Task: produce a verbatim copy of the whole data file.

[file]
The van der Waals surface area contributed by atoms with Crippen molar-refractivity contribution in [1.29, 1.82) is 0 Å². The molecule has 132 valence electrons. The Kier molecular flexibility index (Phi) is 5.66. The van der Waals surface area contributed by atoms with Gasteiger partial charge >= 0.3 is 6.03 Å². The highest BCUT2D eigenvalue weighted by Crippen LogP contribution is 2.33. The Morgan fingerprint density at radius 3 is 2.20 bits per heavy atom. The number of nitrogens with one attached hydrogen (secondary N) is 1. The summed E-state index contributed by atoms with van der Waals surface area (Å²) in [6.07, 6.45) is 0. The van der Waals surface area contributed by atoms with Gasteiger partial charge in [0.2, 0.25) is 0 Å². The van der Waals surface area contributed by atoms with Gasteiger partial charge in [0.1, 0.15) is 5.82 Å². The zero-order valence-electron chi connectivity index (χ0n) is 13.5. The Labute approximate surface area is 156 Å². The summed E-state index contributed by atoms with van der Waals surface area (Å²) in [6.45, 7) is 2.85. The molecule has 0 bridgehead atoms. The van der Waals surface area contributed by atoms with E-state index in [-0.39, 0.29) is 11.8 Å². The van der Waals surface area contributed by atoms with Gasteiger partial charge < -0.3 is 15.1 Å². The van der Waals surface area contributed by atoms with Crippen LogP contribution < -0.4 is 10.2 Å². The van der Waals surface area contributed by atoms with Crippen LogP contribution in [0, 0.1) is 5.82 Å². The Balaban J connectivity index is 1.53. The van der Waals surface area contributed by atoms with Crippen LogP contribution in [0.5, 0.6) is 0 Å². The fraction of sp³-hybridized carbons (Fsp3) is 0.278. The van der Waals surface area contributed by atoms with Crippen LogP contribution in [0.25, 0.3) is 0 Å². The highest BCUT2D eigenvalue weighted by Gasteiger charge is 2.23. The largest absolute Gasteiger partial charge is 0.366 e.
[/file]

The van der Waals surface area contributed by atoms with Crippen molar-refractivity contribution in [1.29, 1.82) is 0 Å². The molecule has 132 valence electrons. The Kier molecular flexibility index (Phi) is 5.66. The van der Waals surface area contributed by atoms with Gasteiger partial charge >= 0.3 is 6.03 Å². The highest BCUT2D eigenvalue weighted by Crippen LogP contribution is 2.33. The Morgan fingerprint density at radius 3 is 2.20 bits per heavy atom. The number of nitrogens with one attached hydrogen (secondary N) is 1. The summed E-state index contributed by atoms with van der Waals surface area (Å²) in [6.07, 6.45) is 0. The van der Waals surface area contributed by atoms with Gasteiger partial charge in [0.2, 0.25) is 0 Å². The van der Waals surface area contributed by atoms with Gasteiger partial charge in [0.1, 0.15) is 5.82 Å². The zero-order valence-electron chi connectivity index (χ0n) is 13.5. The Labute approximate surface area is 156 Å². The summed E-state index contributed by atoms with van der Waals surface area (Å²) in [6.45, 7) is 2.85. The molecule has 0 bridgehead atoms. The van der Waals surface area contributed by atoms with E-state index in [-0.39, 0.29) is 11.8 Å². The van der Waals surface area contributed by atoms with Gasteiger partial charge < -0.3 is 15.1 Å². The van der Waals surface area contributed by atoms with Crippen LogP contribution < -0.4 is 10.2 Å². The van der Waals surface area contributed by atoms with Crippen LogP contribution in [0, 0.1) is 5.82 Å². The Balaban J connectivity index is 1.53. The van der Waals surface area contributed by atoms with Crippen LogP contribution in [0.5, 0.6) is 0 Å². The fraction of sp³-hybridized carbons (Fsp3) is 0.278. The van der Waals surface area contributed by atoms with Crippen LogP contribution in [0.25, 0.3) is 0 Å². The highest BCUT2D eigenvalue weighted by Gasteiger charge is 2.23. The largest absolute Gasteiger partial charge is 0.366 e.